University of Arizona scientists Stephen...
All for One: What Makes an Individual
Life as we know it has certain properties that are consistent regardless whether you’re looking at a bacterial colony in a petri dish or a primate colony in South America. Rick Michod, UA professor and department head of ecology and evolutionary biology, has received $1.3 million from NASA to investigate what properties of biology define an individual organism.
Many things in life are not fair. But some things are at least consistent.
For example, all life as we know it has certain universal properties, which presumably define how life would be organized anywhere it evolved in the universe, said Richard Michod, professor and head of the department of ecology and evolutionary biology at the University of Arizona.
One such property is the hierarchical system by which life is organized.
"Genes in chromosomes, chromosomes in cells, cells in other cells, cells organized into multicellular organisms and multicellular organisms into societies,” Michod said. "This is the hierarchy of life."
From the smallest unicellular bacterium drifting through a pond to complex animals and social networks of societies, all life that we know follows a hierarchical system. This hierarchy presumably would be found anywhere life could occur in the universe.
With $1.3 million from NASA, Michod's lab team, including co-principal investigators Patrick Ferris, a UA research associate, and Pierre Durand, a former postdoctoral researcher in Michod's lab and now a professor at the University of the Witwatersrand in Johannesburg, South Africa, will endeavor over the next four years to uncover the secrets of this hierarchy.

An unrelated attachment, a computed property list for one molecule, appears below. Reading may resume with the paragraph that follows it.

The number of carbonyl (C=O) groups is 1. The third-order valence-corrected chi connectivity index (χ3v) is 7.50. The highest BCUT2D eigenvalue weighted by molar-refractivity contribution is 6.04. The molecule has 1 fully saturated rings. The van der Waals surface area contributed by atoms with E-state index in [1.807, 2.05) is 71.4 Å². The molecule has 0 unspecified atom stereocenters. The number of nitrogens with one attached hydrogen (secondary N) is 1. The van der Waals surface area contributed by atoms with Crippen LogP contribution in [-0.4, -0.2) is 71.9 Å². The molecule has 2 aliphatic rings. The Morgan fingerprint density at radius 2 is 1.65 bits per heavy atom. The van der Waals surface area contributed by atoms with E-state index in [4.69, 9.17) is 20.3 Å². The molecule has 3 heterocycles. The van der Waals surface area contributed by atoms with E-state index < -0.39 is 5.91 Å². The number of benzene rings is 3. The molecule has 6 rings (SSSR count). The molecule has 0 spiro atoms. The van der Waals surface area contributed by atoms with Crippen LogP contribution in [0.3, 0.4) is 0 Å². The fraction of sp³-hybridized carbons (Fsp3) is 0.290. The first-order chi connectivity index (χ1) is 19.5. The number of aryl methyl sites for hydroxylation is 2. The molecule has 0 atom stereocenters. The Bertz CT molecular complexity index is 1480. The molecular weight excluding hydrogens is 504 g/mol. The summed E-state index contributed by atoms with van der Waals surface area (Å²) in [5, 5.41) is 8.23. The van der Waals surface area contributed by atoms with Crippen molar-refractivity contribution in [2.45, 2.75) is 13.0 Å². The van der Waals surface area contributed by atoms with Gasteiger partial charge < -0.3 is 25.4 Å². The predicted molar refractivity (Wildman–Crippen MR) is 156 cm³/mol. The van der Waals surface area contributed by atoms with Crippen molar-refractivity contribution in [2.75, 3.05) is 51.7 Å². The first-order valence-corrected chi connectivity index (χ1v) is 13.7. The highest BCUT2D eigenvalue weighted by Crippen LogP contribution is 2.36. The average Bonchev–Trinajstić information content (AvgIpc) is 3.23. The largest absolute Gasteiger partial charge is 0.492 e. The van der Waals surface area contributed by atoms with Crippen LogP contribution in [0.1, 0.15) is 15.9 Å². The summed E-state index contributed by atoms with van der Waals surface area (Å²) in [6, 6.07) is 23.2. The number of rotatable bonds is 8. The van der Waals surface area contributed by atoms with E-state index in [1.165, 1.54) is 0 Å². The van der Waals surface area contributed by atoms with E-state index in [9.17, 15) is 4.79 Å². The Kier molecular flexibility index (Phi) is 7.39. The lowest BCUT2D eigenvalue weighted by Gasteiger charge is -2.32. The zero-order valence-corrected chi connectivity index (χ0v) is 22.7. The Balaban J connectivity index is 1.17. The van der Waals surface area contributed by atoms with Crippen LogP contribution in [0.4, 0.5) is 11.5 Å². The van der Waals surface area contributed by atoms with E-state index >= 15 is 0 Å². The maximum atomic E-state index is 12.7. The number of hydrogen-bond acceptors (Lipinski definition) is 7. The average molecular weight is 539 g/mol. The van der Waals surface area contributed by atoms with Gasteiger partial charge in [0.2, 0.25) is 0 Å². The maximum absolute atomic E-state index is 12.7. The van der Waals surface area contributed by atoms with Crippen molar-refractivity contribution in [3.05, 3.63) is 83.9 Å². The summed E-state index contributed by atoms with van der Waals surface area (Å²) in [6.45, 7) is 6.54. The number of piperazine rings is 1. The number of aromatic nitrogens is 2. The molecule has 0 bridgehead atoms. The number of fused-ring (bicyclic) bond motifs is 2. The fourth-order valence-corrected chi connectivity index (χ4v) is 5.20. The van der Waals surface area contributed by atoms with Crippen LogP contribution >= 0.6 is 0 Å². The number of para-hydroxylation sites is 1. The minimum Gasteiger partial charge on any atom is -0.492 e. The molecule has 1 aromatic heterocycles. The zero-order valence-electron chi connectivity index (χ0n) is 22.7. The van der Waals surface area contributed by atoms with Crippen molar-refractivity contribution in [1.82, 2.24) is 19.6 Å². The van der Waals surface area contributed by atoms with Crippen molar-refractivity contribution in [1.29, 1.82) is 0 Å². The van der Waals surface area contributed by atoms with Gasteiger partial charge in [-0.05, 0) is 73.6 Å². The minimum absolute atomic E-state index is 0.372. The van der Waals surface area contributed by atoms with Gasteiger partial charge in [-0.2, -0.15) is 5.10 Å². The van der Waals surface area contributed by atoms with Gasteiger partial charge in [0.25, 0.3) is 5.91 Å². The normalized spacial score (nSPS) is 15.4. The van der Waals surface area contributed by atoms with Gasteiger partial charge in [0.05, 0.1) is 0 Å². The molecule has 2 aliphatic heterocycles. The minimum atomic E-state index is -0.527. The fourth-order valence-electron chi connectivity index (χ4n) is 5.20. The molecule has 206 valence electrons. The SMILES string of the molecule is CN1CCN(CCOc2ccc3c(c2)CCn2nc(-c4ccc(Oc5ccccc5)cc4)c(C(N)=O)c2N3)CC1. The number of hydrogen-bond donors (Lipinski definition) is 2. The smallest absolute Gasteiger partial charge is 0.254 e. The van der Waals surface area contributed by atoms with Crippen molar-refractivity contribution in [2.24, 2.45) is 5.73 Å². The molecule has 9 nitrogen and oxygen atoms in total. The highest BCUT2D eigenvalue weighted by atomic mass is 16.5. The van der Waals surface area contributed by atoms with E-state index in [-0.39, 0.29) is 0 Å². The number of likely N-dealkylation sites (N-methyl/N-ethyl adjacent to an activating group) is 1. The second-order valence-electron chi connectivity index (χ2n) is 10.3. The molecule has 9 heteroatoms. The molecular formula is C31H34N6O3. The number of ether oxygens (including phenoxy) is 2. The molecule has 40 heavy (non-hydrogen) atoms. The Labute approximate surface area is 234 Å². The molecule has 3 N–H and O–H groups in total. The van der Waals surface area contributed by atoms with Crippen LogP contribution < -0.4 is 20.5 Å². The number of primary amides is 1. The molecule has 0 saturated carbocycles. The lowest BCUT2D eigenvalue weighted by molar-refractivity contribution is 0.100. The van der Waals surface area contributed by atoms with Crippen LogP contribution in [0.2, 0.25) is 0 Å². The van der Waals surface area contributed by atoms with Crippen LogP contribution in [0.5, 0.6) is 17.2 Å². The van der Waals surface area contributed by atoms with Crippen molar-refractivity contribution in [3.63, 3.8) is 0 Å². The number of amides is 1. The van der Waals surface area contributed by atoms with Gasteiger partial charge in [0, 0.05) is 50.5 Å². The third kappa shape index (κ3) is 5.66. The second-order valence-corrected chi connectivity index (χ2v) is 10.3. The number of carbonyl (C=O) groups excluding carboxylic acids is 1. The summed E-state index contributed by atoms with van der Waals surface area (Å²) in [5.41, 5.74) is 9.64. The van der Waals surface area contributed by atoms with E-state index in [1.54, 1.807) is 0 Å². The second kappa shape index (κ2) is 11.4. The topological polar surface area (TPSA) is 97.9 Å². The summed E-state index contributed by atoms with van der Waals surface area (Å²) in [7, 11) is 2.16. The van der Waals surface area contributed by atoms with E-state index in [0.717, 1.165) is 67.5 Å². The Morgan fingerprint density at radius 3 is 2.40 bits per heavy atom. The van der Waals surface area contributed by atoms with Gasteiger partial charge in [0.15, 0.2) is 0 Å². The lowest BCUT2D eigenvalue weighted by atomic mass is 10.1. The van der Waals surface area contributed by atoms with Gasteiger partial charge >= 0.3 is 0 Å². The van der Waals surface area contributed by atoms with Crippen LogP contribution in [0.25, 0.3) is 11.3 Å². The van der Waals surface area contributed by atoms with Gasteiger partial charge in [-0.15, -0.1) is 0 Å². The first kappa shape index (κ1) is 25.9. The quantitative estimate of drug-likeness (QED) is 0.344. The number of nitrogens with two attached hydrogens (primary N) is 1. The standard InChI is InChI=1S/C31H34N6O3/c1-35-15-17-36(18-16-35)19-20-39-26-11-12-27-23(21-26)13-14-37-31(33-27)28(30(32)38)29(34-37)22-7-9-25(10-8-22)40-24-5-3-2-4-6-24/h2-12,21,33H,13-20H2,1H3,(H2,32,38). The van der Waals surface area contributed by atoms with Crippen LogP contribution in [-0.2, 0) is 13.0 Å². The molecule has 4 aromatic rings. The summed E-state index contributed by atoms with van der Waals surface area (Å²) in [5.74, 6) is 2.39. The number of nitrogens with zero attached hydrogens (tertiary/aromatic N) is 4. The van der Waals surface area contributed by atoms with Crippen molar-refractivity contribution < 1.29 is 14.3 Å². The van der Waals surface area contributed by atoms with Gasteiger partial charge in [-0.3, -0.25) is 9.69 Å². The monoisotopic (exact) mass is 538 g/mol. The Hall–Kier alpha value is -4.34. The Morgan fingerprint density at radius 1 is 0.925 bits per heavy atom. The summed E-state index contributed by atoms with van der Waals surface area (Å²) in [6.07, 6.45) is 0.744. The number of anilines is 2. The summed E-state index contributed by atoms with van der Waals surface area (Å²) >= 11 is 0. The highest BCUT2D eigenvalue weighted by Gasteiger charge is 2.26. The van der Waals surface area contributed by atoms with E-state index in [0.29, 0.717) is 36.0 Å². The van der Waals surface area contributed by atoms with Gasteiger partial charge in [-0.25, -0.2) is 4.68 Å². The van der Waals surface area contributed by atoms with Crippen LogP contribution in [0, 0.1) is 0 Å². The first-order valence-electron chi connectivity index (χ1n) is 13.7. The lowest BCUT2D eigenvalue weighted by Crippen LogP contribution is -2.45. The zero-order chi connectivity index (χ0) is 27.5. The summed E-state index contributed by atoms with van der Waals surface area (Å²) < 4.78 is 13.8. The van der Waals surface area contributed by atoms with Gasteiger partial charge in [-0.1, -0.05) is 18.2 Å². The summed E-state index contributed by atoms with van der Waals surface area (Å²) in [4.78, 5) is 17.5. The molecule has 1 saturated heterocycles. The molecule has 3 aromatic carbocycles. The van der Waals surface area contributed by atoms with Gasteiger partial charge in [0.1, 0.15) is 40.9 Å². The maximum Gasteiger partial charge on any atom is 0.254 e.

Their research will focus on the largely microscopic, unassuming volvocine algae. These small organisms are nearly ubiquitous in their homesteading habits, appearing in lakes and streams from Japan to Arizona, and in nutrient-rich soils all over the world. Species of volvocine algae vary from the single-celled go-it-alone variety to multicellular colonies.
"It's a group of algae that exhibit a vast array of diverse multicellular, single-cellular and colonial forms," Michod said.
Their ubiquitous nature and the fact that their member species represent steps in the hierarchy of single-celled to multicellular organisms makes Volvocine algae an ideal study system for researchers seeking to understand the genetic steps that take place as life evolves from single-celled organisms to colonies.
"They form simple clumps of two or four cells without any kind of division of labor and without much morphology," Michod said. "Then there are groups of eight, 16 and 64 cells and they start developing more interesting morphological forms; cells start specializing and giving up their fitness in favor of the group. There's kind of a continuous ray of steps to multicellularity that you can see in Volvocine algae."
"We use the grade of biological forms in the algae to imagine how these steps might be," Michod explained. "Then we look for genes underlying each of the steps and we use molecular biology to try to find the genes and see what they're doing in the different intermediate forms."